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Friday, September 2, 2005

Chapter Twenty-Five, in which the Month is reviewed

August proved to be an interesting month. Sales in the store continued to creep down, with a few days in the middle turning out nary a shopper or visitor. Since then traffic, at least, has picked up again. Internet sales, however, grew over last month as well as last year, despite a significant interruption in the performance at one major site. We entered another online market for the last ten days, and the month ended as our second best ever.

With all the sales online we still managed to increase our listings. More books continued to pour into the bookstore as well, with significant additions in Science Fiction. We also did a little rearrangement in order to feature a section for better, signed, foreign, rare, and coffee table books. We hope these will be good sales drivers with the approach of the holiday shopping season.

Though last year's growth was flat after August, we expect an improvement this year with a combination of more listings, better listings, and more sales channels. School shopping was nearly non-existent in the store, while healthy online. This is possibly the pattern the near future will take, with gas prices on the rise following Hurricane Katrina, and growing feelings on unrest and unease similar to those immediately following the WTC attacks. We foresee people once more hunkering down, after a fashion, staying closer to home, and appreciating the more basic amenities of life. And, unfortunately, a significant number of people no longer have an address at which to send a book, or read a book. At the same time, though the rest of the country may not hit the Bookstore Trail, internet sales may increase, as books regain some popularity as a form of entertainment and a tool to better understand the world.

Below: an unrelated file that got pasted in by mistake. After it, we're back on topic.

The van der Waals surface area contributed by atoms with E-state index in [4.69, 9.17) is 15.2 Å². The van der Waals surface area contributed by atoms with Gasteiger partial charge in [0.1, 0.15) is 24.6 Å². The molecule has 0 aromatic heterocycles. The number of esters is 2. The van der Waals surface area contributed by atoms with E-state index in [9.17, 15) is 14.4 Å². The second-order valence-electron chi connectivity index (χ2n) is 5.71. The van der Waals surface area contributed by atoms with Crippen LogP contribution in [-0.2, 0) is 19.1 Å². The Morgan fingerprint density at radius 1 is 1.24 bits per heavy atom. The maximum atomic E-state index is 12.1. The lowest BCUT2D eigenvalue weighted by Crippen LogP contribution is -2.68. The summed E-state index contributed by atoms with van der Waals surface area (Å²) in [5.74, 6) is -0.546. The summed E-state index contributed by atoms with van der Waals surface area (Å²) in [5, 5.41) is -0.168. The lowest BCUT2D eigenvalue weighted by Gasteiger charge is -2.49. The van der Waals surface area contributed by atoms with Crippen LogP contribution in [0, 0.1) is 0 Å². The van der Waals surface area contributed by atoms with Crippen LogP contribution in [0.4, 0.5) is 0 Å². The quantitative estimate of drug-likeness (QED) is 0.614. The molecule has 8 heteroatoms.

As long as the Federal Reserve doesn't meddle too much, the market should take care of itself and the economy should not slip back toward the 1970s. Smart investors are taking much of their gains and moving into more stable environments. The one thing time has proven about collectible books: they hold their value through market fluctuations far better than nearly anything else.

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